Hydroxychloroquine is a medication used to treat pain and swelling caused by rheumatoid arthritis and other inflammatory disorders. This medication may also prevent long-term joint damage and other complications of the disease.
Rheumatoid arthritis (RA) is a chronic autoimmune disease that causes swelling and pain in the joints of the hands, wrists, and feet. The effect of RA on the body can range in severity and go through periods of remission or flare-ups.
Hydroxychloroquine is a medication doctors prescribe to treat people with mild RA. Here’s what you need to know about this medication, how it works, and what side effects you may experience while taking it.
Hydroxychloroquine (brand name Plaquenil) was originally marketed as a treatment for malaria. It’s categorized as a disease-modifying anti-rheumatic drug (DMARD) and — over the years — has earned a spot as an effective treatment for autoimmune conditions like RA and lupus.
Hydroxychloroquine: Not for COVID-19
During the pandemic, hydroxychloroquine was touted as a treatment option for COVID-19. However, according to
RA is caused by an overactive immune system. Hydroxychloroquine blocks the inflammation-causing chemicals the immune system releases when it attacks the body. In other words, the medication helps modulate and calm the immune system.
For people with rheumatoid arthritis, this medication may:
- reduce swelling
- ease pain
- reduce stiffness in joints
- lessen inflammation
- prevent joint damage
- reduce the risk of disability
Hydroxychloroquine may be used on its own or combined with another DMARD (like methotrexate), depending on a person’s symptoms.
You may be encouraged to have a vision exam before taking hydroxychloroquine and to follow up with exams annually. This is to help track any vision changes that may occur over the course of taking the drug.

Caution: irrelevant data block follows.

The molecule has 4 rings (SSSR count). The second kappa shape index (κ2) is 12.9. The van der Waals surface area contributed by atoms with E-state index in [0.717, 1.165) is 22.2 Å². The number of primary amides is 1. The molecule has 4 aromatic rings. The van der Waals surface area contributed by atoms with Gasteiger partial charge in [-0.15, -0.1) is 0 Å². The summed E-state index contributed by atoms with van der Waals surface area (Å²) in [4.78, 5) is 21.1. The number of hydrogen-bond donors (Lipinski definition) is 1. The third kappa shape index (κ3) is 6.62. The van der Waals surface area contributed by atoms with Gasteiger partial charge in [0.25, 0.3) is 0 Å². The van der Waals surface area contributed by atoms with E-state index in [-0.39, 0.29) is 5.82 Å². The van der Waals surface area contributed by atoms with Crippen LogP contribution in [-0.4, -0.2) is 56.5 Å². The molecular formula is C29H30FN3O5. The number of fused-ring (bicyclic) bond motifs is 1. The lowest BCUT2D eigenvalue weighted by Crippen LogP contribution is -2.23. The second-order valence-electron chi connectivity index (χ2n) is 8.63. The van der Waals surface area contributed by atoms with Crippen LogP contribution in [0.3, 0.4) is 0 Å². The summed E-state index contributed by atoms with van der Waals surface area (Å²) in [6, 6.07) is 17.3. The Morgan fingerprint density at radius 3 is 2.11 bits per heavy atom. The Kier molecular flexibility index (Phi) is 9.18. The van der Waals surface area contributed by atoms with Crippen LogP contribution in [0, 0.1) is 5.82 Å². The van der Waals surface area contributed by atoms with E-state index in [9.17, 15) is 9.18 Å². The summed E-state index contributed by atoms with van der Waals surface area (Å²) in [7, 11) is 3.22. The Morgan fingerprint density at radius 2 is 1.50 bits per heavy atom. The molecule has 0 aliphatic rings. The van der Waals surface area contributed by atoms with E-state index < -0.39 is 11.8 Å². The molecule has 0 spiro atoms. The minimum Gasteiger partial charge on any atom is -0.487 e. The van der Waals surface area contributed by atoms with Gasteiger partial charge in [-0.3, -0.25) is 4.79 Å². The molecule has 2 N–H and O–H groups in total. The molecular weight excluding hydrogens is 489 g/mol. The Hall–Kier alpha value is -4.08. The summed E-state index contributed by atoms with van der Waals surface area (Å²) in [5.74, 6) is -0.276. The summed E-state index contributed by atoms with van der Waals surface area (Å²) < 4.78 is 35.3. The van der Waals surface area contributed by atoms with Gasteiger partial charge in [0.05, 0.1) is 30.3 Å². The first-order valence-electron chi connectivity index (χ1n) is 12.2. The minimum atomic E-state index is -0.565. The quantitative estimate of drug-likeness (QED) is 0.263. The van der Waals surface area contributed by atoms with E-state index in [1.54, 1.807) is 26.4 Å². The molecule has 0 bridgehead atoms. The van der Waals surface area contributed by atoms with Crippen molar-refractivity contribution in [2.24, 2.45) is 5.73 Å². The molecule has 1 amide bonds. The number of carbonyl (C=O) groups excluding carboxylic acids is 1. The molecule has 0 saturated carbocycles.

You should also speak with your healthcare professional if you’re pregnant, nursing, or trying to conceive. Some sources say this
Hydroxychloroquine is available in the form of a tablet to take by mouth. According to the American College of Rheumatology, dosages range from 200–400 milligrams (mg) a day — 5 mg/kg with a maximum of 400 mg each day.
The tablet should be taken with food. You should also leave 4 hours between taking hydroxychloroquine and any antacids.
Other potential side effects:
- skin rash
- skin pigmentation changes
- hair changes
- muscle weakness
- anemia (rare)
- heart rhythm issues (rare)
Vision changes and vision loss are other rare side effects primarily seen in people who have taken the drug for a long time or are taking high doses. These side effects may also be experienced by people who:
- have underlying retinal disease
- have kidney disease
- have liver disease
- are over 60 years old
To avoid rare side effects, you should speak with your doctor before taking hydroxychloroquine if you:
- are over age 60
- have retinal disease
- have severe liver or kidney disease
- have G6PD deficiency
- have porphyria
- are allergic to hydroxychloroquine or similar medications (quinolones or quinine)
Let your doctor know about any daily medications and supplements you’re taking that may interact with the drug.
The full benefits hit after about 6 months of taking the medication. If symptoms haven’t improved in this time period, speak with your doctor about reviewing your treatment plan.
Again, hydroxychloroquine is the generic form of Plaquenil.
How much you pay will depend on your health insurance, other prescription drug coverage, and the pharmacy you choose. Contact your insurance provider for more details.
A discount prescription card program may be an alternative to assist with high copays.
How long will I need to take hydroxychloroquine?
RA is a chronic condition. You may need to continue taking the medication to experience the benefits and prevent complications. Your doctor is your best resource for how long to take the medication and how to discontinue its use.
Are there any lifestyle changes that can help with RA?
Is hydroxychloroquine an immunosuppressant?
No. Hydroxychloroquine does not directly suppress the immune system. That said, it may affect a person’s white blood cell count and make infection more likely.
Without treatment, RA can lead to complications like carpal tunnel syndrome, inflammation in the organs (heart, lungs), and permanent tissue damage.
Hydroxychloroquine may prevent these complications and is considered an effective treatment that most people can take safely. If you have RA, speak with your doctor to find out if hydroxychloroquine is an appropriate treatment option for you.